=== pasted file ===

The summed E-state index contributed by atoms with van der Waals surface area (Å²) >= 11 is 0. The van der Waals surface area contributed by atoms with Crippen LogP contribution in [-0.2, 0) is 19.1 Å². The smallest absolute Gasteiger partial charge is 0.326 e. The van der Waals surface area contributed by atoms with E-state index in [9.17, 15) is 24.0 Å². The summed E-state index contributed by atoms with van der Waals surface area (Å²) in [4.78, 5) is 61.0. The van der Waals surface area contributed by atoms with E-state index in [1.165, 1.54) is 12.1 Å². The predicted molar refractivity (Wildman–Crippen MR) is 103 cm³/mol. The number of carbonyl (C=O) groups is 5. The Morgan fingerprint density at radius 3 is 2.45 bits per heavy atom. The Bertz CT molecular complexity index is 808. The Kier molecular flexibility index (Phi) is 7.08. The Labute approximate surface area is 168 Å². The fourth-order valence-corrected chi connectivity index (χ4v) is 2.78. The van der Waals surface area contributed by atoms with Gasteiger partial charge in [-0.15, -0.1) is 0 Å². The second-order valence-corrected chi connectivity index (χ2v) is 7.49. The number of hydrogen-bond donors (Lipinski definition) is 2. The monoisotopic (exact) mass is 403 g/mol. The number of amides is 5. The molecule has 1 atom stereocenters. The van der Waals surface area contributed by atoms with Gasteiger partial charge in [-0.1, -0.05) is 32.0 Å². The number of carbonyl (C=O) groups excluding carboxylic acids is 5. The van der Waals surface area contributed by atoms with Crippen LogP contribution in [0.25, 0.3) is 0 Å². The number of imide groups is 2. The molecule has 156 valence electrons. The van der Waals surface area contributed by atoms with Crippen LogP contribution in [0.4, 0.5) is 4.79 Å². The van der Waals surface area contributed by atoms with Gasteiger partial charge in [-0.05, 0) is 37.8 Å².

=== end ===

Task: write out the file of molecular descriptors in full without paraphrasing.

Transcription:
The summed E-state index contributed by atoms with van der Waals surface area (Å²) >= 11 is 0. The van der Waals surface area contributed by atoms with Crippen LogP contribution in [-0.2, 0) is 19.1 Å². The smallest absolute Gasteiger partial charge is 0.326 e. The van der Waals surface area contributed by atoms with E-state index in [9.17, 15) is 24.0 Å². The summed E-state index contributed by atoms with van der Waals surface area (Å²) in [4.78, 5) is 61.0. The van der Waals surface area contributed by atoms with E-state index in [1.165, 1.54) is 12.1 Å². The predicted molar refractivity (Wildman–Crippen MR) is 103 cm³/mol. The number of carbonyl (C=O) groups is 5. The Morgan fingerprint density at radius 3 is 2.45 bits per heavy atom. The Bertz CT molecular complexity index is 808. The Kier molecular flexibility index (Phi) is 7.08. The Labute approximate surface area is 168 Å². The fourth-order valence-corrected chi connectivity index (χ4v) is 2.78. The van der Waals surface area contributed by atoms with Gasteiger partial charge in [-0.15, -0.1) is 0 Å². The second-order valence-corrected chi connectivity index (χ2v) is 7.49. The number of hydrogen-bond donors (Lipinski definition) is 2. The monoisotopic (exact) mass is 403 g/mol. The number of amides is 5. The molecule has 1 atom stereocenters. The van der Waals surface area contributed by atoms with Gasteiger partial charge in [-0.1, -0.05) is 32.0 Å². The number of carbonyl (C=O) groups excluding carboxylic acids is 5. The van der Waals surface area contributed by atoms with Crippen LogP contribution in [0.25, 0.3) is 0 Å². The number of imide groups is 2. The molecule has 156 valence electrons. The van der Waals surface area contributed by atoms with Crippen LogP contribution in [0.4, 0.5) is 4.79 Å². The van der Waals surface area contributed by atoms with Gasteiger partial charge in [-0.05, 0) is 37.8 Å².